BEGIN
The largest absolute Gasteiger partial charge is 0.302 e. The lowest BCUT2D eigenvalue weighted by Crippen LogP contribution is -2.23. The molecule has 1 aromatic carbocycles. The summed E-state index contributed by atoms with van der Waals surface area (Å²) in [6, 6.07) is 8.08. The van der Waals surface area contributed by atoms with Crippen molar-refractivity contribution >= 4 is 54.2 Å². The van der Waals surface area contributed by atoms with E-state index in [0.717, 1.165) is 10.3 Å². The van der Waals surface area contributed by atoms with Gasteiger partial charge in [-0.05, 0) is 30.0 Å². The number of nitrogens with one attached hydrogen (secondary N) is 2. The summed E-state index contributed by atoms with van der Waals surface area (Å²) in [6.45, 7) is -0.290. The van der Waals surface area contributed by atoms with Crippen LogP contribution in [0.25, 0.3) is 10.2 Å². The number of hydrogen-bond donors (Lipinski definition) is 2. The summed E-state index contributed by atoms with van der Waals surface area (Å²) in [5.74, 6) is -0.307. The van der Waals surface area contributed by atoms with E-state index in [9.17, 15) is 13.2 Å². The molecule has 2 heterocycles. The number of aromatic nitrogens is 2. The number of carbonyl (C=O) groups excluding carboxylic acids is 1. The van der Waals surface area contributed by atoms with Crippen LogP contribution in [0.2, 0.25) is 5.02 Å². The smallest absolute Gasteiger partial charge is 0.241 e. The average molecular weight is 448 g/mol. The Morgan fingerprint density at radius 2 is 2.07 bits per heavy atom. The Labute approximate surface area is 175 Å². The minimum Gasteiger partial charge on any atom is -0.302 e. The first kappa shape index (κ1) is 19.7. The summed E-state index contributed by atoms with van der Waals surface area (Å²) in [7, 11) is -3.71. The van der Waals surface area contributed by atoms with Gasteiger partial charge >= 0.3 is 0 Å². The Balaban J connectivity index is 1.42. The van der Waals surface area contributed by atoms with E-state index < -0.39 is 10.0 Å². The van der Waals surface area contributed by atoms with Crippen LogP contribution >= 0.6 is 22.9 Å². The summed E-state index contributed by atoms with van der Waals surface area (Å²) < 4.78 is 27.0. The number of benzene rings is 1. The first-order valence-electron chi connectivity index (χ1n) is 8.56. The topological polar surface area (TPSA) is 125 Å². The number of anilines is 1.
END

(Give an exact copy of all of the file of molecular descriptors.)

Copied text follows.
The largest absolute Gasteiger partial charge is 0.302 e. The lowest BCUT2D eigenvalue weighted by Crippen LogP contribution is -2.23. The molecule has 1 aromatic carbocycles. The summed E-state index contributed by atoms with van der Waals surface area (Å²) in [6, 6.07) is 8.08. The van der Waals surface area contributed by atoms with Crippen molar-refractivity contribution >= 4 is 54.2 Å². The van der Waals surface area contributed by atoms with E-state index in [0.717, 1.165) is 10.3 Å². The van der Waals surface area contributed by atoms with Gasteiger partial charge in [-0.05, 0) is 30.0 Å². The number of nitrogens with one attached hydrogen (secondary N) is 2. The summed E-state index contributed by atoms with van der Waals surface area (Å²) in [6.45, 7) is -0.290. The van der Waals surface area contributed by atoms with Crippen LogP contribution in [0.25, 0.3) is 10.2 Å². The number of hydrogen-bond donors (Lipinski definition) is 2. The summed E-state index contributed by atoms with van der Waals surface area (Å²) in [5.74, 6) is -0.307. The van der Waals surface area contributed by atoms with E-state index in [9.17, 15) is 13.2 Å². The molecule has 2 heterocycles. The number of aromatic nitrogens is 2. The number of carbonyl (C=O) groups excluding carboxylic acids is 1. The van der Waals surface area contributed by atoms with Crippen LogP contribution in [0.2, 0.25) is 5.02 Å². The smallest absolute Gasteiger partial charge is 0.241 e. The average molecular weight is 448 g/mol. The Morgan fingerprint density at radius 2 is 2.07 bits per heavy atom. The Labute approximate surface area is 175 Å². The minimum Gasteiger partial charge on any atom is -0.302 e. The first kappa shape index (κ1) is 19.7. The summed E-state index contributed by atoms with van der Waals surface area (Å²) in [7, 11) is -3.71. The van der Waals surface area contributed by atoms with Gasteiger partial charge >= 0.3 is 0 Å². The Balaban J connectivity index is 1.42. The van der Waals surface area contributed by atoms with E-state index < -0.39 is 10.0 Å². The van der Waals surface area contributed by atoms with Crippen LogP contribution >= 0.6 is 22.9 Å². The summed E-state index contributed by atoms with van der Waals surface area (Å²) < 4.78 is 27.0. The number of benzene rings is 1. The first-order valence-electron chi connectivity index (χ1n) is 8.56. The topological polar surface area (TPSA) is 125 Å². The number of anilines is 1.